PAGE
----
Like light passing through a prism, colour enters our lives in ways both predictable and unexpected. Colour can reflect or change our mood, and it can instantly conjure memories of a particular event or season. On a more practical level, most of us expect that consumer items, from cars to cell phones, will be available in different colours. Colour adds a certain, well, colour to our lives.
Colour also filters into an array of disciplines in multifaceted ways. In the natural sciences, colour influences the perpetuation of species and is often crucial to their survival, and changes in colour are often used as indicators of chemical reactions. Political parties, governments, sports teams, and other groups frequently use colours—and the varied cultural associations they have accrued—to create a sense of identity and define “insiders” and “outsiders.” Colour is also intimately connected with constructions of racial and ethnic categories and continues to be used as a marker of “difference” and a basis for racism. In many disciplines, colour is an aesthetic consideration. Artists, authors, and film directors use colour as a motif in their work, and musicians compose pieces inspired by colour. Lastly, underpinning all of these facets of colour is the fact that what we see of colour is not an external reality but a subjective reaction based on the brain’s calculations and our own perceptions.
This year Augustana has chosen colour as its annual theme. There are a number of events and faculty talks that we are planning, to which everyone is warmly invited. Faculty will be speaking about a wide range of issues within the colour theme. We will hear about the basic physics of colour and how different colours are produced. We will also learn how colour combinations make the Rubik’s Cube so frustrating and how colour plays a role in the study of subnuclear particles.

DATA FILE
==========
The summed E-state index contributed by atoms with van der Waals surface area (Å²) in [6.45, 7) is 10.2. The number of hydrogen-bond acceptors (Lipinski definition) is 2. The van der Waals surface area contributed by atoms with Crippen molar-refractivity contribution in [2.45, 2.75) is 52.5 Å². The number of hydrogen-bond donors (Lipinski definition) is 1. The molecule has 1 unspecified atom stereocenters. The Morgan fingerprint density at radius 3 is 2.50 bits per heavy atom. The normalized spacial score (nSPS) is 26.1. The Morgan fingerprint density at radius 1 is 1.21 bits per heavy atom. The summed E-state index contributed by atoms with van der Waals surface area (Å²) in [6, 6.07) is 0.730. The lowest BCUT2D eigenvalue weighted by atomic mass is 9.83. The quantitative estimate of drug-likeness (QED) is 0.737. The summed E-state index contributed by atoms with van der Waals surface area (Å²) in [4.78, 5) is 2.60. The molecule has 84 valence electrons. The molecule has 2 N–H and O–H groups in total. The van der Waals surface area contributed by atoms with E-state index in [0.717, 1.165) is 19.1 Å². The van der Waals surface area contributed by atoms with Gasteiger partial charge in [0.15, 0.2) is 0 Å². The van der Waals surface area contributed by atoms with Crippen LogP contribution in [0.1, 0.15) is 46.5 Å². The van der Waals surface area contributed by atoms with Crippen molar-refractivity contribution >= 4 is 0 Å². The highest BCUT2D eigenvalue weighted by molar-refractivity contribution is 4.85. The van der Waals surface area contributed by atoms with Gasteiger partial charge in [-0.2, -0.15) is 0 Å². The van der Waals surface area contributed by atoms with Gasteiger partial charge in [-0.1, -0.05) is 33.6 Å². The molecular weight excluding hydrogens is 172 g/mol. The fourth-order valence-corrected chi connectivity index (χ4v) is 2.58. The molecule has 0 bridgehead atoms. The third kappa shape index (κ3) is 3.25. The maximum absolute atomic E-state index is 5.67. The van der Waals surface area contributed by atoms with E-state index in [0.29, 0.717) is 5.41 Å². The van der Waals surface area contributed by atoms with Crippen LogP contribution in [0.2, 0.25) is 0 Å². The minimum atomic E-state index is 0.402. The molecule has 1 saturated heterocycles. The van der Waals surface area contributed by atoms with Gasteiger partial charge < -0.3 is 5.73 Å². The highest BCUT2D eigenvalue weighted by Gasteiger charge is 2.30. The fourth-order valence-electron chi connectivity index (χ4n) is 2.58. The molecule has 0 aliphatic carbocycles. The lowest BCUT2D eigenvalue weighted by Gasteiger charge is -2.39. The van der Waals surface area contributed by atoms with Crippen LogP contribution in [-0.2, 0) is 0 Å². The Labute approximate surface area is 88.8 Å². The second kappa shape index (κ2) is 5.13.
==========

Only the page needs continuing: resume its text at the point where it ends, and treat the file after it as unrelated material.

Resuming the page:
A mathematics talk will address a question known as the four-colour problem. Are four colours sufficient for making a geographical map such that no two regions sharing a common boundary on the map, no matter how complex, have the same colour?
Another talk will provide an overview of how the brain calculates colour. This approach goes well beyond the conventional theory about how we see colour. Some of you may remember the Second Thought column by Professor Tim Parker on the infamous blue-and-black (or was that gold-and-white?) dress that was the focus of much media attention last year.
Fine Arts professors will also give talks on the aesthetics of colour. We will learn about the history of colour in art and film culture and, in particular, the use of colour to create a depth of darkness and an expression of threat and peril. In addition, the music division is sponsoring concerts and lecture recitals devoted to the notion of “musical colour,” including a performance at the Lougheed Centre’s Cargill Theatre by singer-songwriter and motivational speaker Garth Prince, who was raised in Namibia.
As you can see, the Theme Committee is planning many colourful occasions. Please consider this your invitation to attend these events. More information about the dates of the faculty talks and theme events can be obtained by visiting http://www.augustana.ualberta.ca/theme or calling the Reception Desk at 780-679-1100. See you on campus!
Deanna V. Mason, English, Augustana Faculty, University of Alberta. This column originally appeared in the Camrose Booster on October 4th, 2016.